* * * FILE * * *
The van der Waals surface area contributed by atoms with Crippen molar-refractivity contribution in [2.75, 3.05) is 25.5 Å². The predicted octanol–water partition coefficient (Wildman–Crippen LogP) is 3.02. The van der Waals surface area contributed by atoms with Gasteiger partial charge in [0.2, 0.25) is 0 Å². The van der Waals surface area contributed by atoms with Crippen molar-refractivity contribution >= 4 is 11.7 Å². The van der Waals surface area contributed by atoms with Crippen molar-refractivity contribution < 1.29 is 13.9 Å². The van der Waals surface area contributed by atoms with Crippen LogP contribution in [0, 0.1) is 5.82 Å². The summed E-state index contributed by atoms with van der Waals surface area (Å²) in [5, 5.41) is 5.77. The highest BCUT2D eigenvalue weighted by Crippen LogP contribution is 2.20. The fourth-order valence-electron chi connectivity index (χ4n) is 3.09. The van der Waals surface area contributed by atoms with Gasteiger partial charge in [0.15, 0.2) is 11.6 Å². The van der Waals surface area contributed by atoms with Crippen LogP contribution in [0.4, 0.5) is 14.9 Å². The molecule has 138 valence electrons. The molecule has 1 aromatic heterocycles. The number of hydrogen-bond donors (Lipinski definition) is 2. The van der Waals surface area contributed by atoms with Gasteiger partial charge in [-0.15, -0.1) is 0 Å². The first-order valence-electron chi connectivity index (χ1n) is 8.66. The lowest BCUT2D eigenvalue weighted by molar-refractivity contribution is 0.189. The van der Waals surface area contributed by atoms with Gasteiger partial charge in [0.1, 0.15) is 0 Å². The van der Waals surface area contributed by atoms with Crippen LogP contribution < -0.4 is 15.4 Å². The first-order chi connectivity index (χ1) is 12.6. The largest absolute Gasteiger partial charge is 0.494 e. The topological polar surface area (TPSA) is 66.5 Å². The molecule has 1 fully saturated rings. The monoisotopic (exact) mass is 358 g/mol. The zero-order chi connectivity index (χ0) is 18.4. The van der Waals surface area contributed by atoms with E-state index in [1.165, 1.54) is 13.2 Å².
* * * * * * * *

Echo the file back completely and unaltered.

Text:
The van der Waals surface area contributed by atoms with Crippen molar-refractivity contribution in [2.75, 3.05) is 25.5 Å². The predicted octanol–water partition coefficient (Wildman–Crippen LogP) is 3.02. The van der Waals surface area contributed by atoms with Gasteiger partial charge in [0.2, 0.25) is 0 Å². The van der Waals surface area contributed by atoms with Crippen molar-refractivity contribution >= 4 is 11.7 Å². The van der Waals surface area contributed by atoms with Crippen molar-refractivity contribution < 1.29 is 13.9 Å². The van der Waals surface area contributed by atoms with Crippen LogP contribution in [0, 0.1) is 5.82 Å². The summed E-state index contributed by atoms with van der Waals surface area (Å²) in [5, 5.41) is 5.77. The highest BCUT2D eigenvalue weighted by Crippen LogP contribution is 2.20. The fourth-order valence-electron chi connectivity index (χ4n) is 3.09. The van der Waals surface area contributed by atoms with Gasteiger partial charge in [0.15, 0.2) is 11.6 Å². The van der Waals surface area contributed by atoms with Crippen LogP contribution in [0.4, 0.5) is 14.9 Å². The molecule has 138 valence electrons. The molecule has 1 aromatic heterocycles. The number of hydrogen-bond donors (Lipinski definition) is 2. The van der Waals surface area contributed by atoms with Gasteiger partial charge in [-0.15, -0.1) is 0 Å². The first-order valence-electron chi connectivity index (χ1n) is 8.66. The lowest BCUT2D eigenvalue weighted by molar-refractivity contribution is 0.189. The van der Waals surface area contributed by atoms with Gasteiger partial charge in [0.1, 0.15) is 0 Å². The van der Waals surface area contributed by atoms with Crippen LogP contribution < -0.4 is 15.4 Å². The first-order chi connectivity index (χ1) is 12.6. The largest absolute Gasteiger partial charge is 0.494 e. The topological polar surface area (TPSA) is 66.5 Å². The molecule has 1 fully saturated rings. The monoisotopic (exact) mass is 358 g/mol. The zero-order chi connectivity index (χ0) is 18.4. The van der Waals surface area contributed by atoms with E-state index in [1.165, 1.54) is 13.2 Å².